With an elementary understanding of the carbon-based life form, the homeostatic systems which keep our bodies alive, we understand that the circulatory system is responsible for providing nutrients to the parts of the body that need them. Such things as Carbohydrates and a plethora of vitamins and minerals are distributed through the blood vessels as needed. When a drug is used, it enters into the body through the same method. The chemical enters the body through whatever means the user takes. If smoked, then the drug is vaporized and enters the lungs, where it then enters directly into the blood stream, the same way oxygen would. If snorted, then the drug is absorbed through the mucus membranes. If chewed (like chewing tobacco), then it is directly absorbed through the mouth wall. If swallowed, then it will either be absorbed through the stomach wall into the blood stream (like alcohol), or it will be absorbed through the large intestine or the small intestine. If injected intravenous (in the vein), then it directly enters the blood stream. If injected into the muscle or fat, then it is slowly absorbed into the blood stream. There are many different ways to take a drug, and not all methods work for all drugs. However, there is an important observation to be made. If it is not illegal for a person to consume vegetables, bread, and fruits, the essentials to a good diet, and if it is not illegal for them to get the vitamins and minerals into their blood stream that aid in their life, then why should it be illegal to make it illegal for a person to take a drug into their blood stream, when the drug is taking willingly and produces a desired effect? Minerals and vitamins are important, in that they sustain life. When certain drugs enter the blood stream, they help sustain life, by making it more bearable in some situations, by making it more interesting in others, and by making it simply more relaxed in situations. They are, in a way, not at all different than ingesting food. Sugar: it is regarded as a food product, but it is no secret that it alters the mentality by making the user hyper. Everyone knows that it alters the mind, but it is not labeled as a drug -- instead, it is used as a basic ingredient in most food products. How is it different than other drugs? It's really just a matter of the body absorbing natural ingredients of this earth, and then putting those ingredients into the blood stream. If we can allow our bodies to take in chemicals which provide nourishment to our body, then why not allow it to take in chemicals which provide nourishment to our mind?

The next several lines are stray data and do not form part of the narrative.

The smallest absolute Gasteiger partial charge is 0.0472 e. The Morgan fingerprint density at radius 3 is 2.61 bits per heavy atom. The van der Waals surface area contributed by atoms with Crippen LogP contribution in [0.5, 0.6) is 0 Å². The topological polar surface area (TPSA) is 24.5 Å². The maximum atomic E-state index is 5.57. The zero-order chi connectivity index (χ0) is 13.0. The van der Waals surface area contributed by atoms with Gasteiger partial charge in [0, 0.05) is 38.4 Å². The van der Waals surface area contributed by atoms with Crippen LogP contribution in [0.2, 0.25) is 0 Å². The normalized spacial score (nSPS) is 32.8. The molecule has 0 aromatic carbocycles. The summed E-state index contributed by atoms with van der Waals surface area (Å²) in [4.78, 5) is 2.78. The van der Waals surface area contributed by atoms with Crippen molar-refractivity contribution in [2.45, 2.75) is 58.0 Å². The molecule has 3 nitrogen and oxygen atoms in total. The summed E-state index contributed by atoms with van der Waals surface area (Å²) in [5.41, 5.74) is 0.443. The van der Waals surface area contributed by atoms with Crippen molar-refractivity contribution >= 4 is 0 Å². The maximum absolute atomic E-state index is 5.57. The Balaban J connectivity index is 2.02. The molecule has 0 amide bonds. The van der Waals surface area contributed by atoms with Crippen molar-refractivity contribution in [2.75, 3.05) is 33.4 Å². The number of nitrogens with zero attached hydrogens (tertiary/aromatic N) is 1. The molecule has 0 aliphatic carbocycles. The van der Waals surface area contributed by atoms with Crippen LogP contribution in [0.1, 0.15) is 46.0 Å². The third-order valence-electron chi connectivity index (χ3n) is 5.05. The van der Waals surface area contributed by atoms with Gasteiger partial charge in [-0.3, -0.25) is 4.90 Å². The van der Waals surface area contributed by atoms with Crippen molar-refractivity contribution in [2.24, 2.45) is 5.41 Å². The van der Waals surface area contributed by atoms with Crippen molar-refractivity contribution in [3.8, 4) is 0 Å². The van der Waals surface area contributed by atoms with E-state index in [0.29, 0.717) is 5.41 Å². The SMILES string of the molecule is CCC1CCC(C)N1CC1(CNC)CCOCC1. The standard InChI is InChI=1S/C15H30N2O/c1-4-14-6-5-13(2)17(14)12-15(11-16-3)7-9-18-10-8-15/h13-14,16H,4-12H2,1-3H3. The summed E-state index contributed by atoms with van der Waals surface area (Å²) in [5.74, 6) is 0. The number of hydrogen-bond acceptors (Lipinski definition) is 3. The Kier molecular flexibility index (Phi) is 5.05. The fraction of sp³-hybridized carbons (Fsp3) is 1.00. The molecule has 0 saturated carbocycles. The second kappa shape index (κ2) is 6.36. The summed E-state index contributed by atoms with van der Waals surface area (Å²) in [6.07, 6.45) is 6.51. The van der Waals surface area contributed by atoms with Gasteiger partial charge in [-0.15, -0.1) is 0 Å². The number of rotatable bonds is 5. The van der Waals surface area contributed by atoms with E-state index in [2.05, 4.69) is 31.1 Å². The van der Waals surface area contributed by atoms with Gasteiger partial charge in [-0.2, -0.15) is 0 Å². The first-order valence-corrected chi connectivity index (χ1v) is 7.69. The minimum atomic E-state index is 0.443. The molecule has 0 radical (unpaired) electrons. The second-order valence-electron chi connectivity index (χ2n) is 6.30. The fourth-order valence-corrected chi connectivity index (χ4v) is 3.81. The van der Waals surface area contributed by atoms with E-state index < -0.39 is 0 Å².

The previous paragraph would be necessary for any just defense of mind-altering substances. By bringing drugs into light, and explaining how they work, it becomes quite clear that they are nothing to be feared. The way a drug works is not at all unlike the way a food works, and it is very similar to the definition of the word "natural." The government has so vilified the idea of drugs, that whenever it comes up, people immediately think of an evil substance, which wrecks lives and destroys minds. Kept in perpetual ignorance of how drugs work, what a drug actually is, the public eventually develop a mentality that drugs are simply bad just because. And this attitude is not molded by any experience with drugs, by any research into drugs, but rather, it is formed by the government constantly reiterating that drugs are bad, that drugs destroy lives, that no good can come from drugs -- we are told this, day in and day out, and we are never told why. The idea that drugs are bad seems so majestic to the ruling class, that there is no need to justify it, no evidence required to prove it, and anyone who opposes it is immediately portrayed as an addict, a junkie, with "no real life," with "no moral purpose," with "no meaning." But by understanding drugs, by bringing them out of the dark and into the light, people can understand that drugs are amazingly far little different than actual food, in the way they are taken in and their effects. By seeing that drugs and mind-altering substances are not something foreign, so intrinsically evil, we find it incredibly difficult to find a reason to oppose them. The government's perpetration onto truth simply fades away as little more than a cultural superstition. In fact, upon trying making relaxant drugs, I remembered the anti-drug commercial by the government, where it displays a woman holding an egg and saying, "This is your brain. This is your brain on drugs," and then she used a frying pan to smash the egg. While trying these relaxant drugs, I remember being disappointed, since the experience wasn't at all what the commercial advertised, and I would have desired the moments of inebriation to have been much more dramatic. Instead, a simple buzz -- though enjoyable -- was what I received. I said to my friend, "I wanted what that girl was talking about on the drug commercial." Regardless of whatever anecdote I can provide, understanding drugs and their effects is helpful to passing judgment on to them. Now that a basic understanding of drugs is reached, it can be seen that outlawing drugs is just as ridiculous as outlawing food.